Author Archives: twkelly

Mexico National ICT Resources

Government Websites (ALL IN SPANISH):

e-Mexico: This is Mexico’s e-government website. You can use it to link to some of the resources that the government offers. The site does not offer an abundance of data/statistics, but it is useful to look around the site to see what e-Mexico is used for, how it could be improved, etc. Created by the Secretary for Communication and Transportation.

AMIPCI is sort of a home base for Internet services in Mexico. This is possibly the most difficult source to navigate because there are a lot of branches from the website. However, that also means that it has the most information out of most government sites that I found and will most likely be really useful if you can successfully navigate it!

Visión 2030 is a very basic government website that lays out Felipe Calderon’s goals for Mexico in the coming decades. This is a useful source to use in order to identify the direction which the government is working towards. It also highlights some of the key areas that need to be addressed for the development of Mexico. Published by Los Estados Unidos Mexicanos.

The CompuApoyo website is very basic, but offers a general understanding of the goals of the CompuApoyo program with a few links to other organizations that work with CompuApoyo and the government of Mexico for this project. Created by the Secretary for Communication and Transportation.

The majority of the sources that I used for my country projects were in Spanish and I would highly discourage anyone from choosing Mexico as their country if they are unfamiliar with the language. That said, it was a very interesting developing region to study because of its proximity to the United States and the current issues that we hear in the news regarding the War on Drugs. A lot of the conclusions that I made in my papers were the result of analyzing small pieces of information on the websites listed above. For example, the videos on the CompuApoyo website show that the program is targeted to improve education. This mindset must be applied throughout your studies of Mexico, because a lot of facts/statistics are not laid out clearly on the government websites.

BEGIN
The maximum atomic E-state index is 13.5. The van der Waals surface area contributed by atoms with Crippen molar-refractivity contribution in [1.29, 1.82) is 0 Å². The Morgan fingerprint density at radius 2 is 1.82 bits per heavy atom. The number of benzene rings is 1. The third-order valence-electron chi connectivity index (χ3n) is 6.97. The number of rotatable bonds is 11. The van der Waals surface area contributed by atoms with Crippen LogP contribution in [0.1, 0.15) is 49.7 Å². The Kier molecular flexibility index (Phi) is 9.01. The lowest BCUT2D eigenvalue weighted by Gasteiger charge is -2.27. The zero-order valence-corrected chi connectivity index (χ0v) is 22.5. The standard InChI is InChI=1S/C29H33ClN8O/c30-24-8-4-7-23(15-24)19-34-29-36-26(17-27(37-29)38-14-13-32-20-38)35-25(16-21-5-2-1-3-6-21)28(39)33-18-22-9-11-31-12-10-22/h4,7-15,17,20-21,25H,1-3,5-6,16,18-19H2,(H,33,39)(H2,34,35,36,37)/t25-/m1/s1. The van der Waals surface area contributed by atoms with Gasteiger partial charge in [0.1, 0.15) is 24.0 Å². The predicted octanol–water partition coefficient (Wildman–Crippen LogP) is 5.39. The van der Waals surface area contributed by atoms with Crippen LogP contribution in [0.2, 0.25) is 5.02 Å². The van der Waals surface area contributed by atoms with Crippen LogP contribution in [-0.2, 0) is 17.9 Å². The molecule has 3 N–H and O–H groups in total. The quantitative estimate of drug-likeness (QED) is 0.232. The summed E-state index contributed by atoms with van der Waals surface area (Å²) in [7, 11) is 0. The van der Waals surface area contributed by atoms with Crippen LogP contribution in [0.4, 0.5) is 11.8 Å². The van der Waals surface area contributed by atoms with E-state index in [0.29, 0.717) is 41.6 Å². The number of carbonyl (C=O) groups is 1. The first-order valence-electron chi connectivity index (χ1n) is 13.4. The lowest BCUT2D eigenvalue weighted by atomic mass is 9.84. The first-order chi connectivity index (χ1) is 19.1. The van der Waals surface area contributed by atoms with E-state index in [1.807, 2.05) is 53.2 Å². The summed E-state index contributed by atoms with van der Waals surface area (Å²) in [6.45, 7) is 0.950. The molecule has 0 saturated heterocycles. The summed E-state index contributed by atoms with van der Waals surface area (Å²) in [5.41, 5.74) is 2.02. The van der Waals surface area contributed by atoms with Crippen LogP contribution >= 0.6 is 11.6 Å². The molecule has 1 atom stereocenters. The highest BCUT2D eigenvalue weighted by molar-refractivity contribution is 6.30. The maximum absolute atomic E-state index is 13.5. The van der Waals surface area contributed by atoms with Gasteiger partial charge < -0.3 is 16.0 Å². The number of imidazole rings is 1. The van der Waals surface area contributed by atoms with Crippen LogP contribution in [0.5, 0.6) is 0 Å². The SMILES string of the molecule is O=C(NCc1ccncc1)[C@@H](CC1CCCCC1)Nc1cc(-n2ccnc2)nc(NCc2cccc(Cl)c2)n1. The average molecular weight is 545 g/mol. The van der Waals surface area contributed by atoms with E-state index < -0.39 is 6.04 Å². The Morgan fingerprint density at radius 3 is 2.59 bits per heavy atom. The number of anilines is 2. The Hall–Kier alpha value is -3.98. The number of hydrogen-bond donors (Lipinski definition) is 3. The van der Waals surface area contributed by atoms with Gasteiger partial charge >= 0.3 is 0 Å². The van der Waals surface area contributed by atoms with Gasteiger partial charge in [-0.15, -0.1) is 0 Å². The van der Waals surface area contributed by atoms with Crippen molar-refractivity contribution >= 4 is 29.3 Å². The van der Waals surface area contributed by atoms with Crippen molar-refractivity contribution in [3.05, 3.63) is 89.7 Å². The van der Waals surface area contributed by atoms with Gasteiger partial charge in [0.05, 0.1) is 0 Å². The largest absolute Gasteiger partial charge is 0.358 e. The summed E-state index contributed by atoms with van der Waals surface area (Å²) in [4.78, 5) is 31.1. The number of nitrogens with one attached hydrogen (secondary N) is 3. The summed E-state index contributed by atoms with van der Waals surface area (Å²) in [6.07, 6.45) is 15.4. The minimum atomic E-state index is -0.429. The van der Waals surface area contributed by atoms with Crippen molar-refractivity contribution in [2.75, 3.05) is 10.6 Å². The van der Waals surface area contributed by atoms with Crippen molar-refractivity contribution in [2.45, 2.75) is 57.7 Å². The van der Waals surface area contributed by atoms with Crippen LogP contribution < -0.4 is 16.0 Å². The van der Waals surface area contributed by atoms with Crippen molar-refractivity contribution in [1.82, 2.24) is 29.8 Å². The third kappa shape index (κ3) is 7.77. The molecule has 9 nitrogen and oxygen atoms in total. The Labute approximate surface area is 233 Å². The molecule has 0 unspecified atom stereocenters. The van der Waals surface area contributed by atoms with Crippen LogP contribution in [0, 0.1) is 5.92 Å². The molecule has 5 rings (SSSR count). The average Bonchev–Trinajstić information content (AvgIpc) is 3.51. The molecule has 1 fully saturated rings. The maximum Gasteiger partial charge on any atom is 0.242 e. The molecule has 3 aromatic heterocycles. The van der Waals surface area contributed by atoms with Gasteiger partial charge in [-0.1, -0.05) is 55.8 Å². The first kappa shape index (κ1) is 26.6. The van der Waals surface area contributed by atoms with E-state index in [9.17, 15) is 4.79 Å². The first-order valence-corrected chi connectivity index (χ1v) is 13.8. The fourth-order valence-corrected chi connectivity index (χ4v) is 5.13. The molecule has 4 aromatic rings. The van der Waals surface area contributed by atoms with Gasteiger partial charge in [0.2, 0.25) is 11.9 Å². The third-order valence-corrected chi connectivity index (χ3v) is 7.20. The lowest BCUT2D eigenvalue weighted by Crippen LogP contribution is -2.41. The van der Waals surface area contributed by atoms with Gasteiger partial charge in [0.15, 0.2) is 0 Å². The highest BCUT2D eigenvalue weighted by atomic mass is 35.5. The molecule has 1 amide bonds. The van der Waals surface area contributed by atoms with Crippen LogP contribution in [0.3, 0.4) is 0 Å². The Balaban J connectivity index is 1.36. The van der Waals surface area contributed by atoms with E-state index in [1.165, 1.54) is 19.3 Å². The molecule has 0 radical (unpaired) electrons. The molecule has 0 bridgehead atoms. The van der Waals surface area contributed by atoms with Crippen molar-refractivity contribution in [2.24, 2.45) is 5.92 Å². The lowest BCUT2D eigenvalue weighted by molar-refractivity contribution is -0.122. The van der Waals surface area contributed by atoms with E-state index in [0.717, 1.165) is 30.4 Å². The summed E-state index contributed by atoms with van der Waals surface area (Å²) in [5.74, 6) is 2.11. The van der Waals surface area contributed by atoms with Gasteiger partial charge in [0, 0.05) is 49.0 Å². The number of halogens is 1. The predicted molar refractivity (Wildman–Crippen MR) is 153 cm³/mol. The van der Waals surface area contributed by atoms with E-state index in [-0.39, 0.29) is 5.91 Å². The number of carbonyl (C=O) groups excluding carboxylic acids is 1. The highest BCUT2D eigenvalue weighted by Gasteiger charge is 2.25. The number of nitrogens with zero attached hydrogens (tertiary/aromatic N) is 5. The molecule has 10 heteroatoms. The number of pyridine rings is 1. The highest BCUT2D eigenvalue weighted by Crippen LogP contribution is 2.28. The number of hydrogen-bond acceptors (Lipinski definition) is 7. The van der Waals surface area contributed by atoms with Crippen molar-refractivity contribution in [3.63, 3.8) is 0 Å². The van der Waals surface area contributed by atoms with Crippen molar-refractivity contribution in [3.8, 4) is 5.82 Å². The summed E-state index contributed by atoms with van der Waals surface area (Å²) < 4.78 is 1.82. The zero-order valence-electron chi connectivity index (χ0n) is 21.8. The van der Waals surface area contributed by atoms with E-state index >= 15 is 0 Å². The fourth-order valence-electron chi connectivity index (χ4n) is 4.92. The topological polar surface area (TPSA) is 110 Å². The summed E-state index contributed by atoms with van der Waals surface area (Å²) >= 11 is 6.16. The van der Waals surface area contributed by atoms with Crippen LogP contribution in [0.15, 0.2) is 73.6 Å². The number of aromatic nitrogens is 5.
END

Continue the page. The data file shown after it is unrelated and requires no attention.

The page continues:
A lot of sources that I used for specific numbers are organizations such as the World Bank and the reports given in class (WSIS, EIU, WEF Global Info Tech Report, etc.). There are also a lot of short news articles available with updated numbers and descriptions of the ICT setting in Mexico. For example, I used this article (in English!) a few times for specific data about CompuApoyo, since it was hard to find the data on official government websites.

I also used YouTube videos as a source of information (all videos are in Spanish).

“Espera SCT que Compuapoyo se manege major en segunda etapa”: This is a video of a meeting during which the progress of CompuApoyo and the obstacles that it faced are discussed.

“Lanzamiento del programa Compuapoyo”: The speech given by President Felipe Calderón when CompuApoyo was introduced to the Mexican public.

“Programa Compuapoyo”: An interview during which the changes to the CompuApoyo requirements are explained.

For my sector-specific paper, I focused on the drug war. These two sources were invaluable (and also pretty interesting!). The second is particularly useful because it goes into detail about the connection between ICT and the War on Drugs.

Bonner, Robert C. “The Cartel Crackdown: Winning the Drug War and Rebuilding Mexico in the Process.” Foreign Affairs 91.3 (2012): 12.

“The Americas: The Spider and the Web; Mexico’s Drug War and the Internet.” The Economist 400. 8752 (2011): 49.

Good luck!

Lessons Learned in ICT4D